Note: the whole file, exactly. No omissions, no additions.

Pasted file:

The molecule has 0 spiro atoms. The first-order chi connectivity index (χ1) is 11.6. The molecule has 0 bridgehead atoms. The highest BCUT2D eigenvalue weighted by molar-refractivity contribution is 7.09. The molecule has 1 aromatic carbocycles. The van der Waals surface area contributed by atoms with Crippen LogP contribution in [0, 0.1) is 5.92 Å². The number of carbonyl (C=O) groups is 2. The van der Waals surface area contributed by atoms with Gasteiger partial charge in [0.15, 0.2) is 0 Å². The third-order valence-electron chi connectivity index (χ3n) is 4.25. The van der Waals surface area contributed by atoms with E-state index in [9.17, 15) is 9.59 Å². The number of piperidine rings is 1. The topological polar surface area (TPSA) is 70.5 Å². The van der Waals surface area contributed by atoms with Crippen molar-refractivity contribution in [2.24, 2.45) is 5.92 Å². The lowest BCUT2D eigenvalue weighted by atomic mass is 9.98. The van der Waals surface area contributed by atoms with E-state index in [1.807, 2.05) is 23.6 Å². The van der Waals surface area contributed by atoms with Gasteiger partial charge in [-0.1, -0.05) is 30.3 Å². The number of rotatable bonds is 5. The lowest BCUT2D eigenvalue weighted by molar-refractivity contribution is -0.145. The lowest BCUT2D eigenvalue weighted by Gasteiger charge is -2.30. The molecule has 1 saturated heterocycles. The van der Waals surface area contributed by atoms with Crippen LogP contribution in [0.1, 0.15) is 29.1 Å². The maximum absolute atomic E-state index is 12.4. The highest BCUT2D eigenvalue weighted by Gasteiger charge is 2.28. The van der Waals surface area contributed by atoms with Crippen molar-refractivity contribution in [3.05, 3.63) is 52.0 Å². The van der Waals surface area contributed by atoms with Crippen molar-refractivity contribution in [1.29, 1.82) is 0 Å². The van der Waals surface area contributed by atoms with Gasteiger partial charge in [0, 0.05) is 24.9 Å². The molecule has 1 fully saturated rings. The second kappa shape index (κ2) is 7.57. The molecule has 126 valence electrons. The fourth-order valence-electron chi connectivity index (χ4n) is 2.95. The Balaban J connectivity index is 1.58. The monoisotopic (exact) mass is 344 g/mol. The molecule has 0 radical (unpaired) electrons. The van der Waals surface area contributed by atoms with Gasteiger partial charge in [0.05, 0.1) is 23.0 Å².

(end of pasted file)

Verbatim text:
The molecule has 0 spiro atoms. The first-order chi connectivity index (χ1) is 11.6. The molecule has 0 bridgehead atoms. The highest BCUT2D eigenvalue weighted by molar-refractivity contribution is 7.09. The molecule has 1 aromatic carbocycles. The van der Waals surface area contributed by atoms with Crippen LogP contribution in [0, 0.1) is 5.92 Å². The number of carbonyl (C=O) groups is 2. The van der Waals surface area contributed by atoms with Gasteiger partial charge in [0.15, 0.2) is 0 Å². The third-order valence-electron chi connectivity index (χ3n) is 4.25. The van der Waals surface area contributed by atoms with E-state index in [9.17, 15) is 9.59 Å². The number of piperidine rings is 1. The topological polar surface area (TPSA) is 70.5 Å². The van der Waals surface area contributed by atoms with Crippen molar-refractivity contribution in [2.24, 2.45) is 5.92 Å². The lowest BCUT2D eigenvalue weighted by atomic mass is 9.98. The van der Waals surface area contributed by atoms with E-state index in [1.807, 2.05) is 23.6 Å². The van der Waals surface area contributed by atoms with Gasteiger partial charge in [-0.1, -0.05) is 30.3 Å². The number of rotatable bonds is 5. The lowest BCUT2D eigenvalue weighted by molar-refractivity contribution is -0.145. The lowest BCUT2D eigenvalue weighted by Gasteiger charge is -2.30. The molecule has 1 saturated heterocycles. The van der Waals surface area contributed by atoms with Crippen LogP contribution in [0.1, 0.15) is 29.1 Å². The maximum absolute atomic E-state index is 12.4. The highest BCUT2D eigenvalue weighted by Gasteiger charge is 2.28. The van der Waals surface area contributed by atoms with Crippen molar-refractivity contribution in [3.05, 3.63) is 52.0 Å². The van der Waals surface area contributed by atoms with Crippen molar-refractivity contribution in [1.29, 1.82) is 0 Å². The van der Waals surface area contributed by atoms with Gasteiger partial charge in [0, 0.05) is 24.9 Å². The molecule has 1 fully saturated rings. The second kappa shape index (κ2) is 7.57. The molecule has 126 valence electrons. The fourth-order valence-electron chi connectivity index (χ4n) is 2.95. The Balaban J connectivity index is 1.58. The monoisotopic (exact) mass is 344 g/mol. The molecule has 0 radical (unpaired) electrons. The van der Waals surface area contributed by atoms with Gasteiger partial charge in [0.05, 0.1) is 23.0 Å².